“Women are wonderful” effect

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The “women are wonderful” effect is the phenomenon found in psychological research which suggests that people associate more positive attributes with the general social category of women compared to men. This effect reflects an emotional bias toward women as a general case. The phrase was coined by Eagly & Mladinic (1994) after finding that both men and women participants tend to assign exceptionally positive traits to women (men are also viewed positively, though not quite as positively), with woman participants showing a far more pronounced bias. The authors supposed that the positive general evaluation of women might derive from the association between women and nurturing characteristics.

Empirical support[edit]

Eagly and Mladinic In a review conducted by Eagly, Mladinic & Otto (1991), significant evidence was found to indicate that women were evaluated positively as social category and significantly more favorably than men. In the experiment, over 300 college students (both men and women) evaluated the social categories of men and women, relating the traits and expectations of each gender through interviews, emotion-associations and free-response measures. Supporting this effect, words regarded as positive, such as “happy”, “good”, and “paradise”, were more readily ascribed to women more than men.

Rudman and Goodwin Rudman & Goodwin (2004) conducted some of the first research [1] on gender bias that measured gender preferences without directly asking the participants [2]. Subjects at Purdue and Rutgers participated in computerized tasks that measured automatic attitudes based on how quickly a person categorizes pleasant and unpleasant attributes with each gender. For example, similar to Eagly, Mladinic & Otto (1991), the tasks could determine if people associated pleasant words (good, vacation, and paradise) with women, and unpleasant words (bad, slime and grief) with men. The results, which agreed with the “women are wonderful” effect, showed that while both women and men have more favorable views of women, women's in-group biases were four times stronger than men's.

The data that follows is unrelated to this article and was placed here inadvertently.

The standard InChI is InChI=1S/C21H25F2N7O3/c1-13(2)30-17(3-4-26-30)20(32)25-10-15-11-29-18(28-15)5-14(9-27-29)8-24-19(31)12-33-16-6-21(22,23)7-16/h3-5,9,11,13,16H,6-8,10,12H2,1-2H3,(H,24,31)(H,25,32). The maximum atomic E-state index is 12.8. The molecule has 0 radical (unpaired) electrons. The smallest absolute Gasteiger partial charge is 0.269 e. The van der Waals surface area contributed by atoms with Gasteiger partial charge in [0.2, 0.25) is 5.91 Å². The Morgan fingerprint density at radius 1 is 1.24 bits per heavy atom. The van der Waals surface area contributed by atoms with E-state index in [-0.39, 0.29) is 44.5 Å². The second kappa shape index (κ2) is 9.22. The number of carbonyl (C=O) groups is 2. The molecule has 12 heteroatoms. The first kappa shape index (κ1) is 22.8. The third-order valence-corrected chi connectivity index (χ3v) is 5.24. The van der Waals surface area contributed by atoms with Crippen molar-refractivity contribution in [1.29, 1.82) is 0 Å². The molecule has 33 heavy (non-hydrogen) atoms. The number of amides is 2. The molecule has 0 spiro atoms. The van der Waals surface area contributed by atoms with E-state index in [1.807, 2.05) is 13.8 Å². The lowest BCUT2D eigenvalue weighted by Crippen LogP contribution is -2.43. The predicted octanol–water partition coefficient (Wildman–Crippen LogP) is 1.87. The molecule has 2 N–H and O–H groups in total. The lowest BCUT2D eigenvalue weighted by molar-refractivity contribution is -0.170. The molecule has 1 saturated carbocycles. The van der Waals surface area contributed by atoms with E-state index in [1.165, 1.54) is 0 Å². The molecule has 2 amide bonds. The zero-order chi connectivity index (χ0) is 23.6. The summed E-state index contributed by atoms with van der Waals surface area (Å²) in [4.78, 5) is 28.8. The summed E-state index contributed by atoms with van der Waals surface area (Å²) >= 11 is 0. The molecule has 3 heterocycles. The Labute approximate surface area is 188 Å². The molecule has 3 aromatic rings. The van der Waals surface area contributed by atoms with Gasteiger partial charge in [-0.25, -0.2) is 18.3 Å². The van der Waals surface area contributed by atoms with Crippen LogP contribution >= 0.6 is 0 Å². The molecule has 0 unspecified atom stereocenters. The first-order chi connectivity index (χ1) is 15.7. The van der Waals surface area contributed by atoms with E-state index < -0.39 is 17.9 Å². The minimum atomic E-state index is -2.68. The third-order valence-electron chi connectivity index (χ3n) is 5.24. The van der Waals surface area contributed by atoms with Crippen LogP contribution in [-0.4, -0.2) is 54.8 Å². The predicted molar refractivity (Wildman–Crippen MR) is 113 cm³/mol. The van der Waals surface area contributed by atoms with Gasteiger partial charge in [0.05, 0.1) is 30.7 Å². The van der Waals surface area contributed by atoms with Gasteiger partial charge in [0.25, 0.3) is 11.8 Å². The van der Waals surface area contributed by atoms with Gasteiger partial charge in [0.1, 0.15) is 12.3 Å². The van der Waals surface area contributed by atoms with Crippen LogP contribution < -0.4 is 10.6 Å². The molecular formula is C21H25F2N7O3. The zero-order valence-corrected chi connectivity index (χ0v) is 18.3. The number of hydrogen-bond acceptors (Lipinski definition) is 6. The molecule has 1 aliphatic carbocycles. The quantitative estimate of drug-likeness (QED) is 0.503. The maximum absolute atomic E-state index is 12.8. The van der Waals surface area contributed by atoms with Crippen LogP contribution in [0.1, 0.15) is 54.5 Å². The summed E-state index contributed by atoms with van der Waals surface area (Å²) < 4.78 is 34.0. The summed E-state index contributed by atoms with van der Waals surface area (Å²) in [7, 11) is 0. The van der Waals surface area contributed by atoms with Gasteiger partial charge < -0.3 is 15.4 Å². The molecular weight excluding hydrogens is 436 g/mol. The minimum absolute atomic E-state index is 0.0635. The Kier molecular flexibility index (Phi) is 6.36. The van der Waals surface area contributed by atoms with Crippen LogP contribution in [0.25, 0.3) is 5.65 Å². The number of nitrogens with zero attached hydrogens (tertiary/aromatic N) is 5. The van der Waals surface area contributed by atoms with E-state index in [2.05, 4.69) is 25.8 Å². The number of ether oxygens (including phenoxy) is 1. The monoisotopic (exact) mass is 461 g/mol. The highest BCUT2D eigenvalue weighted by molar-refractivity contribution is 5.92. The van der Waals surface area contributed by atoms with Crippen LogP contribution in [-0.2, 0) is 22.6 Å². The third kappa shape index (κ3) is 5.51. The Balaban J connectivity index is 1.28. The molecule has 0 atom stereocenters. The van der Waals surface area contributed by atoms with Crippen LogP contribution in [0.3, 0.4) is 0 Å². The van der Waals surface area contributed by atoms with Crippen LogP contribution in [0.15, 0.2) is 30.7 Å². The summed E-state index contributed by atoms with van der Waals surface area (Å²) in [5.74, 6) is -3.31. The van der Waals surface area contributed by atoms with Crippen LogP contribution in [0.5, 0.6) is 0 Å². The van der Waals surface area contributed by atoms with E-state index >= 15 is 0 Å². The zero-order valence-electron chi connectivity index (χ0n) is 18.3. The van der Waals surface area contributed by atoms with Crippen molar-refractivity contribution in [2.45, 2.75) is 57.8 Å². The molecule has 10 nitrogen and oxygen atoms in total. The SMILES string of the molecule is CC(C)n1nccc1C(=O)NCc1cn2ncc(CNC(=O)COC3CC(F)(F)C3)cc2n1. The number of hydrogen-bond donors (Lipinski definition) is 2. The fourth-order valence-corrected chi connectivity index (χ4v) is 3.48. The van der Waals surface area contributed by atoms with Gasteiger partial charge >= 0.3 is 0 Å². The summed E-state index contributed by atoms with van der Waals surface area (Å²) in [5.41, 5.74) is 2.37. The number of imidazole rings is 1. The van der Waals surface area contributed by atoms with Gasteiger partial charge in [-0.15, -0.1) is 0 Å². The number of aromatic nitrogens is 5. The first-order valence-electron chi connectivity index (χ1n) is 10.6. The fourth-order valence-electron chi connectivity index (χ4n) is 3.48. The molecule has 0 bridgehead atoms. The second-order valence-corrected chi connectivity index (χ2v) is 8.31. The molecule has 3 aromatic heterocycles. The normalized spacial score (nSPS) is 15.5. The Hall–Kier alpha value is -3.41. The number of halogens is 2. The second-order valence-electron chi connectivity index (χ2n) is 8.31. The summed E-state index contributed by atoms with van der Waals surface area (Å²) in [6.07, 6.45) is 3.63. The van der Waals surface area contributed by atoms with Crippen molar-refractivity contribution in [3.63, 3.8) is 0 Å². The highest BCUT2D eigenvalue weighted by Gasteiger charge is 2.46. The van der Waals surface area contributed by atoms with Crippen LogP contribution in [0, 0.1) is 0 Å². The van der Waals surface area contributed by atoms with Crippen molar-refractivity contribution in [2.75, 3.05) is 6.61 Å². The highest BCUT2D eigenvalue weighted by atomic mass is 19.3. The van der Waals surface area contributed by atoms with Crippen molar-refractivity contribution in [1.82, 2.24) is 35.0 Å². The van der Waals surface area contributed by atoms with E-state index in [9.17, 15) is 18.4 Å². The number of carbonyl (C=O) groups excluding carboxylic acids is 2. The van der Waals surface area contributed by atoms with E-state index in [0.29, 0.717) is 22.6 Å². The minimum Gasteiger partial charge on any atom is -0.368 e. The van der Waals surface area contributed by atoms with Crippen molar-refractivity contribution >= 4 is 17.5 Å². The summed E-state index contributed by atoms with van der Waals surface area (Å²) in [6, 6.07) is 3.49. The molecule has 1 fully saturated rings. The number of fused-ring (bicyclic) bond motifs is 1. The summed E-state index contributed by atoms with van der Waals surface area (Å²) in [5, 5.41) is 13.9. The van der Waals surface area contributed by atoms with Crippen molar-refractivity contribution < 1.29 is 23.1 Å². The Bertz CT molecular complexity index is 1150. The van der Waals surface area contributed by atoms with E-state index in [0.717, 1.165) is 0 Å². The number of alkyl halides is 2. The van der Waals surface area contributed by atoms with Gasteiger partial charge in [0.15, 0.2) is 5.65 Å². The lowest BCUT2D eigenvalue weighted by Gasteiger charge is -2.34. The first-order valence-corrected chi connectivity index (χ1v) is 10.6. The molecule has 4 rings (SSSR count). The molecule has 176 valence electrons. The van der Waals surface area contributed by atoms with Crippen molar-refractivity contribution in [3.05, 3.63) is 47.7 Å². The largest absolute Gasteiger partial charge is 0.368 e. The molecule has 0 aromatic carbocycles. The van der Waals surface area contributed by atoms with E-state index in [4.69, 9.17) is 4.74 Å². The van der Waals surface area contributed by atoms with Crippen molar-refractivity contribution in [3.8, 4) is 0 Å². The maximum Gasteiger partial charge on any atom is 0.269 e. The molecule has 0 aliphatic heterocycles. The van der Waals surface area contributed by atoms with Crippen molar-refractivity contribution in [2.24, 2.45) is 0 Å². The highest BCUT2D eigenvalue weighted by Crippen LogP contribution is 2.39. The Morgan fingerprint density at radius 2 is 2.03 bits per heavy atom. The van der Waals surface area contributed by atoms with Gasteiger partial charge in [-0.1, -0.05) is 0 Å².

Other experiments in this study found people showed automatic preference for their mothers over their fathers, or associated the male gender with violence or aggression. Rudman and Goodwin suggest that maternal bonding and male intimidation may influence gender attitudes. Another experiment found adults’ attitudes were measured based on their reactions to categories associated with sexual relations. It revealed that the more sexual encounters a man had, the greater the likelihood of him sharing the positively biased perception of women.

Controversy[edit]

The original study only used the term "women-are-wonderful effect" once in their study to describe findings by other people, and in fact used their findings in this field to explain the gender wage gap, as explained in the abstract of the study:

  • "...this positive evaluation derives primarily from the ascription to women of nice, nurturant, communal characteristics, which people think qualify individuals for the domestic role as well as for low-status, low-paying female-dominated jobs.

Women's experiences of gender discrimination and feminist protests concerning a contemporary backlash against women reflect women's inroads into traditionally masculine arenas, especially their efforts to gain access to high-status, high-paying male-dominated jobs, which are thought to require characteristics stereotypically ascribed to men."

In this way, the women-are-wonderful effect could actually be seen to have malignant and regressive effects on women's welfare.

Findings by Garcia-Retamero and López-Zafra also indicate that the women-are-wonderful effect doesn't diminish backlash against women in leadership roles:

  • "Participants showed prejudice against the female candidate, especially when she worked in an industry incongruent with her gender role. Female and older participants showed more prejudice against the female leader than did male and younger participants." [3]

See also[edit]

References[edit]

  • Eagly, Alice H.; Mladinic, Antonio; Otto, Stacey (1991), "Are women evaluated more favorably than men? An analysis of attitudes, beliefs and emotions", Psychology of Women Quarterly 15 (2): 203–16, doi:10.1111/j.1471-6402.1991.tb00792.x 
  • Eagly, Alice H.; Mladinic, Antonio (1994), "Are people prejudiced against women? Some answers from research on attitudes, gender stereotypes, and judgments of competence", European Review of Social Psychology 5: 1–35, doi:10.1080/14792779543000002 
  • Garcia-Retamero, Rocio; López-Zafra, Esther (2006), "Prejudice against Women in male-congenial environments: Perceptions of gender role congruity in leadership", Sex Roles 55 (1/2): 51–61, doi:10.1007/s11199-006-9068-1 
  • Rudman, Laurie A.; Goodwin, Stephanie A. (2004), "Gender differences in automatic in-group bias: Why do women like women more than they like men?", Journal of Personality and Social Psychology 87 (4): 494–509, doi:10.1037/0022-3514.87.4.494, PMID 15491274 
  • Whitley, Bernard E.; Kite, Mary E. (2010), The Psychology of Prejudice and Discrimination, Belmont, California, USA: Wadsworth, ISBN 978-0-495-81128-2